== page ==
As a stay-at-home mom, I have a lot of quality time with my two-year-old. I have always been fascinated with learning. I think having a love of words, writing, and reading was instilled in me from a very young age. My father was in our local paper growing up for his great ability to speed read and still comprehend everything he had read. My mother always used a vast vocabulary with me which led to my love of the “dictionary game” in the bath tub. Oh man, I wish I was joking. I would beg my mother to whip out a dictionary and ask me a random word and see if I could define/spell/ whatever with that word while I splashed in the tub.
Let’s be honest I was a weird child.
I’m still very much a weird adult.
My daughter turned TWO in January. She knows the full alphabet (in random order or attempts to sing the ABCs, usually by “L” she goes “YAY all done.”), a handful of shapes, and numbers 1-10 as well as counting to 10. She knows her animals as well as the sounds they make.
I never think of my child as SOLELY A TWO-YEAR-OLD. You’re really holding back on yourself as well as your child if you start thinking of them with limitations.
Here are my tips on what works for us, whether you’re interested in new learning ideas or you really have no idea where to start:
- Incorporate Flashcards– My daughter loves these! They have fun children themed ones that are colorful, with Sesame Street or Mickey Mouse, and it makes it more interesting for her. I show her what the card is and I ask if she knows what it is. I say “It’s the letter A” and she will repeat after me. Later on you can add “A like Apple” and eventually “A like Apple what color is the apple?” And so forth.
2. Chalkboards– We have a large standing chalkboard in our home. We use this for EVERYTHING! I’ll write the letter or numbers down and ask her what she sees. Be very clear with your handwriting. For us, we write a standard 2 and that is the only way she recognizes a 2. If I were to write the 2 with a loop, she would be confused and unsure of the number. Same things with 4, no lines in the 0’s, no lines through the 7’s, and so forth. Think of how a teacher/workbook would have the number written and not how you may typically write the number.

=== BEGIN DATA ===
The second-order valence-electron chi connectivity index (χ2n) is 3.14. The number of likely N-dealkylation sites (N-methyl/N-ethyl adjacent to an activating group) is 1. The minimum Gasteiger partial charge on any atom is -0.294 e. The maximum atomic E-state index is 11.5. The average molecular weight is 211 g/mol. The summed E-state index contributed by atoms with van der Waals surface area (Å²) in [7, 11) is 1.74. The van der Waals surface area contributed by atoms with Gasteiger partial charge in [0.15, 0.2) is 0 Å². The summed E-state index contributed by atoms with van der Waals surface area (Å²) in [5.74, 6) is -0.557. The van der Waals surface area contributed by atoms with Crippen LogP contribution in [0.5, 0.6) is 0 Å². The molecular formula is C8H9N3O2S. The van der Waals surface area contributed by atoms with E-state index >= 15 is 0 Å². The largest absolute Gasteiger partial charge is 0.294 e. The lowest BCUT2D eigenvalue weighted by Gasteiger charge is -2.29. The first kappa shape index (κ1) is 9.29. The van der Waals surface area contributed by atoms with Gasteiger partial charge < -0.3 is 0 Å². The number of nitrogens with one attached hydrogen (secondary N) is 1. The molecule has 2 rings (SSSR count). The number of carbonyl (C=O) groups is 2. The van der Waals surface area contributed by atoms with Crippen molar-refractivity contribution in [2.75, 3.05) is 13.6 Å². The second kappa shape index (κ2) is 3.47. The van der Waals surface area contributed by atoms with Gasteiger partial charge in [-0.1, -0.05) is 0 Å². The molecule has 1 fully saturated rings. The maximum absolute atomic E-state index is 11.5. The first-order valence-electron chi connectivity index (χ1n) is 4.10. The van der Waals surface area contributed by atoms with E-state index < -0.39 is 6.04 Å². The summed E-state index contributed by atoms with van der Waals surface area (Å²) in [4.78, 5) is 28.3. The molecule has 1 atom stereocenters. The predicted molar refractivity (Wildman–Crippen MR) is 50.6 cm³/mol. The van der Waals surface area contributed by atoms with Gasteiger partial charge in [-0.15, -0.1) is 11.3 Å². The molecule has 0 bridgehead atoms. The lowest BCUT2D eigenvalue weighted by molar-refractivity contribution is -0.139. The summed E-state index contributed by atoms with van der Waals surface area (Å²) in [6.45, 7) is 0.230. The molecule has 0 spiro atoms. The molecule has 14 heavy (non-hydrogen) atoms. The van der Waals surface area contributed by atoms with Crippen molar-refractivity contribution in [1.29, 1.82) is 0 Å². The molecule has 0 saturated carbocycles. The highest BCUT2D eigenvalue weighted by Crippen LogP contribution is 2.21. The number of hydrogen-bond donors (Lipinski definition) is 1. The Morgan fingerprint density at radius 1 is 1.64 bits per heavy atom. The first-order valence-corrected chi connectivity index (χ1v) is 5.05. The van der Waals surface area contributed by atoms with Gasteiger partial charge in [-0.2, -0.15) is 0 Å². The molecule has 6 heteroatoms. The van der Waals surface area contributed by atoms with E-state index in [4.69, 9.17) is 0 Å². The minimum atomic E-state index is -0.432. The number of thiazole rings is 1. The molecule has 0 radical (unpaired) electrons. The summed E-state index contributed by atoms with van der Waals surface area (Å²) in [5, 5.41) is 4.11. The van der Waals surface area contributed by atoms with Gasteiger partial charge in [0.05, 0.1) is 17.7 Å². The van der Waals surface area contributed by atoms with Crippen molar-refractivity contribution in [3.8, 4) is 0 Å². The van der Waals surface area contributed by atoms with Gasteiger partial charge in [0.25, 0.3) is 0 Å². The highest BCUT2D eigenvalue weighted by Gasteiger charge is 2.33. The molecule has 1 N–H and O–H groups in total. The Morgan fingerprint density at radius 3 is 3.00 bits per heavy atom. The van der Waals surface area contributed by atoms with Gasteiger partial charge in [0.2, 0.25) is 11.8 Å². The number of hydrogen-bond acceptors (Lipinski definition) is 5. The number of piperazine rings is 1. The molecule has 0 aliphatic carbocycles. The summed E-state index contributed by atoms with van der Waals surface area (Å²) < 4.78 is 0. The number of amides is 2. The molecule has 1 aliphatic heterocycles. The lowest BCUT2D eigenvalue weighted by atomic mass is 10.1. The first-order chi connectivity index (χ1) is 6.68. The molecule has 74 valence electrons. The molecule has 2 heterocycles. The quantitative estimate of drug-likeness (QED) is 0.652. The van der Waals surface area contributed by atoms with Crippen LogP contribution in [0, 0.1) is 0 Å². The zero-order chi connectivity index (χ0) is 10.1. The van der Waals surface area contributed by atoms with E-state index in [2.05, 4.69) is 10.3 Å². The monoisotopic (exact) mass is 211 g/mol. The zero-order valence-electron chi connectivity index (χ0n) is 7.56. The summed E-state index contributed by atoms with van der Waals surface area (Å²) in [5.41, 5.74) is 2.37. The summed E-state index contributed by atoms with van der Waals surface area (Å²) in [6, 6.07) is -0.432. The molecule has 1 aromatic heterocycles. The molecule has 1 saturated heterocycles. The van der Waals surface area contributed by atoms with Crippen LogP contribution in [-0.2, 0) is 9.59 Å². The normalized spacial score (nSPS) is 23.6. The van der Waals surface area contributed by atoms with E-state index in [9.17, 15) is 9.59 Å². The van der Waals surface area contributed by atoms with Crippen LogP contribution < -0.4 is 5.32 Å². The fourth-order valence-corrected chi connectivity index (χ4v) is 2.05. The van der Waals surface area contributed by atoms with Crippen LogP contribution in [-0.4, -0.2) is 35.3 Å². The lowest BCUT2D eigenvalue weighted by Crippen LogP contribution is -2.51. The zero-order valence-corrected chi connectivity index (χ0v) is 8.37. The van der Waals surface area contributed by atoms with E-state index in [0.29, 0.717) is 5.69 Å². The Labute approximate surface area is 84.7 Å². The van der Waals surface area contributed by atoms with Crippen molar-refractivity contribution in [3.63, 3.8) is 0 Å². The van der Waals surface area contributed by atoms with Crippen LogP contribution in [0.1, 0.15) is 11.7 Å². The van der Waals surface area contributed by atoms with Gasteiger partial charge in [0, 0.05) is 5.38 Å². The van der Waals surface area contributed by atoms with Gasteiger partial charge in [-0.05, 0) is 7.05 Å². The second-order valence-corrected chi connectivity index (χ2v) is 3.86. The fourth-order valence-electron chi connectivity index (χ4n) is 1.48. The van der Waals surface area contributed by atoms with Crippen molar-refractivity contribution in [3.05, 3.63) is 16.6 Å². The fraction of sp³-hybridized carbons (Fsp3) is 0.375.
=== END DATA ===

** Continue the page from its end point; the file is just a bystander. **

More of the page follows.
(You may be thinking by now that flashcards and chalkboards don’t sound too exciting! You may be right. Your child may not enjoy it or have the patience for it at this age yet. And that’s OK. Ellie just happens to love these things, so we continue to do them with her.)
<–Melissa & Doug Double-Sided Board!
3. Foam Letters– I found these foam letters that pop out so you have to put them back in the correct place. She LOVES it. It’s learning and a puzzle all in one. We pop all the letters out first and scramble them up. I will hold up a letter, ask her what it is, tell her, and hand it to her. She will them pop it in to the correct letter space. When she knows the letter and is able to find the correct place for it, she gets so excited and claps for herself. It’s really wonderful.
<–These are what we use!
4. Coloring Books/Paint– We have a TON of coloring books! I also buy those really big boxes of crayons and dump them all out before coloring. I will tell her what the color is. Another great way to learn colors is honestly just in doing your everyday life. Talk to your child. Ask them what color the food is, their outfit, the sky, etc. Congratulate them when they are right. I get so excited with everything Ellie does. I tell my father all the time she’s a genius. So he now jokingly texts me, “How’s baby genius today?” and it’s usually while she’s strolling around with her baby potty on as a hat…so…I didn’t see that text 😉
**Another fun post- Easter activity you can do, take all of your plastic eggs and break them apart. Scatter them around. Have your little find the color match so you can put the eggs back together. (I don’t know if ANY other parents had this issue, but my child is IN LOVE with plastic Easter eggs. She begs for them, lovingly carries the bag around, it’s madness LOL)
<– ALL about ELMO Right Now!
5.ZOO Trips– My best friend and I have children who are best friends. We try to take weekly trips to the zoo. It’s cheap to get an annual membership, it’s basically empty early in the morning, and we get in some great exercise and girl talk. It’s the best. Anywho, the zoo is solely my example for this, but really incorporate it for ANYWHERE. Talk to your child! I will show her the animal, we will discuss the sound it makes, where it lives, etc.
**And yes, like every other mom on the planet, I know AND SING ALONG TO “We’re going on a lion hunt”
6. Songs– Singing the “Hokey Pokey” “Finger Family” “Head Shoulders Knees and Toes” are actually AMAZING and helping your child understand their body. Ellie LOVES seeing that SHE has a nose and that mama and dada have a nose. It’s exciting for her. We easily add in other body parts that aren’t in the songs (chin, elbows, ankles, etc) for her to learn those too.
I use every experience I get to talk to my child. We read books daily, I tell her what I am doing as I do it, I tell her where we’re going, when to use “Please” and “Thank you,” and what things are. Your child is a sponge just soaking up everything you say so really take that extra step.
I’m sure you are already doing many of these things, but that has worked wonders for us. She’s learning, she’s entertained, and it’s a win-win for all!